Time filter

Source Type

Le Touquet – Paris-Plage, France

Garabedian M.,Hopital Saint Vincent de Paul
OCL - Oleagineux Corps Gras Lipides

Besides its well known anti-rachitic properties, vitamin D has numerous in vitro and in vivo actions on the proliferation-differentiation of epidermal and cancer cells, as well as on the recruitment, differentiation and activities of the immune cells. Even though numerous association studies have suggested a possible link between a low vitamin D status and the risk of developing tumoral, auto-immune, neurologic or cardiovascular diseases, further data have proven to be more discordant and at best modest. In addition, the range of vitamin D doses or status active on these extra-skeletal pathologies remains poorly defined, between insufficiency and overload. Looking forward to clearly needed randomized intervention studies, optimal vitamin D status and intakes remain best defined on the basis of the vitamin D indisputable effects on calcium homeostasis and skeletal mineralization. Source

Diana J.,Hopital Saint Vincent de Paul
Discovery medicine

Type 1 diabetes (T1D) is a complex autoimmune disease that is untimely caused by the destruction of insulin-producing pancreatic β-cells by autoreactive T cells. The development of the pathology involved several cell types of both the innate and adaptive immune systems. This disease is under the control of several genetic loci of susceptibility but it is also influenced by environmental factors such as infectious agents. Studies in animal models, such as the non-obese diabetic (NOD) mouse, reveal that during the development of T1D multiple interactions occur between macrophages, dendritic cells (DC), natural killer (NK) cells, NKT cells, and lymphocytes. As a consequence, the various components of the immune system can be of peculiar interest as therapeutic targets for disease prevention or cure. This review focuses on the involvement of innate immune cells in the development and the prevention of T1D. Source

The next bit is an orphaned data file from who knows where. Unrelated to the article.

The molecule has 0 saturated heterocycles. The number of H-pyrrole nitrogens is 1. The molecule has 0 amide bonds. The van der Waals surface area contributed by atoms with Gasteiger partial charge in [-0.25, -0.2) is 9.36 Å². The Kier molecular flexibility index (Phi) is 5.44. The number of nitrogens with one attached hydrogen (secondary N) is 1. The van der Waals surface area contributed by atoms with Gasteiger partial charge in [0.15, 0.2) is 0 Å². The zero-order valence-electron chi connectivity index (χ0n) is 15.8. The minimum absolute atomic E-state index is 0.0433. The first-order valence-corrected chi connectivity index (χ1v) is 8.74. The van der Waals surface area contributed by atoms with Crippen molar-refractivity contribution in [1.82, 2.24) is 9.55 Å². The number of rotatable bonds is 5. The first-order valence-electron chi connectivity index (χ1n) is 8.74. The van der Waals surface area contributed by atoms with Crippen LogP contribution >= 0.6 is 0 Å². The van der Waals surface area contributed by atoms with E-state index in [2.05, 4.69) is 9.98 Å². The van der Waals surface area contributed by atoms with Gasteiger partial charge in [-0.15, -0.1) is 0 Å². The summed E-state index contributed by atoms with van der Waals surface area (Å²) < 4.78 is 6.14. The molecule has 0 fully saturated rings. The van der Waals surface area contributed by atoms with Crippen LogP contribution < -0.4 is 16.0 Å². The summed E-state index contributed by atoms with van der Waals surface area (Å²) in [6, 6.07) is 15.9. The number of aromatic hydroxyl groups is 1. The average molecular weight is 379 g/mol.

Bonneau N.,CNRS Mechanical Adaptation and Evolution | Simonis C.,CNRS Mechanical Adaptation and Evolution | Seringe R.,Hopital Saint Vincent de Paul | Tardieu C.,CNRS Mechanical Adaptation and Evolution
American Journal of Physical Anthropology

The developing fetus is protected from external environmental influences by maternal tissues. However, these structures have a limited elasticity, such that the fetus must grow in a confined space, constraining its size at the end of pregnancy. Can these constraints modify the morphology of the fetal skeleton? The intensity of these constraints increases between 5 months and birth, making it the most appropriate period to address this question. A sample of 89 fetal femora was analyzed, and results provide evidence that during this period, the torsion of the femoral shaft (quantified by means of a new three-dimensional method) increases gradually. Two explanations were considered: this increase could signal effects of constraints induced by the intrauterine cavity, developmental patterning, or some combination of these two. Different arguments tend to support the biomechanical explanation, rather than a programming pattern formation. Indeed, the identification of the femur as a first degree lever, created by the hyperflexion of the fetal lower limbs on the pelvis, could explain the increase in femoral shaft torsion during prenatal life. A comparison with femora of infants is in accordance with this mechanical interpretation, which is possible through bone modeling/remodeling. Although genetic and epigenetic mechanisms may regulate timing of fetal development, our data suggest that at birth, the fetal skeleton also has an intrauterine mechanical history through adaptive bone plasticity. Copyright © 2011 Wiley-Liss, Inc. Source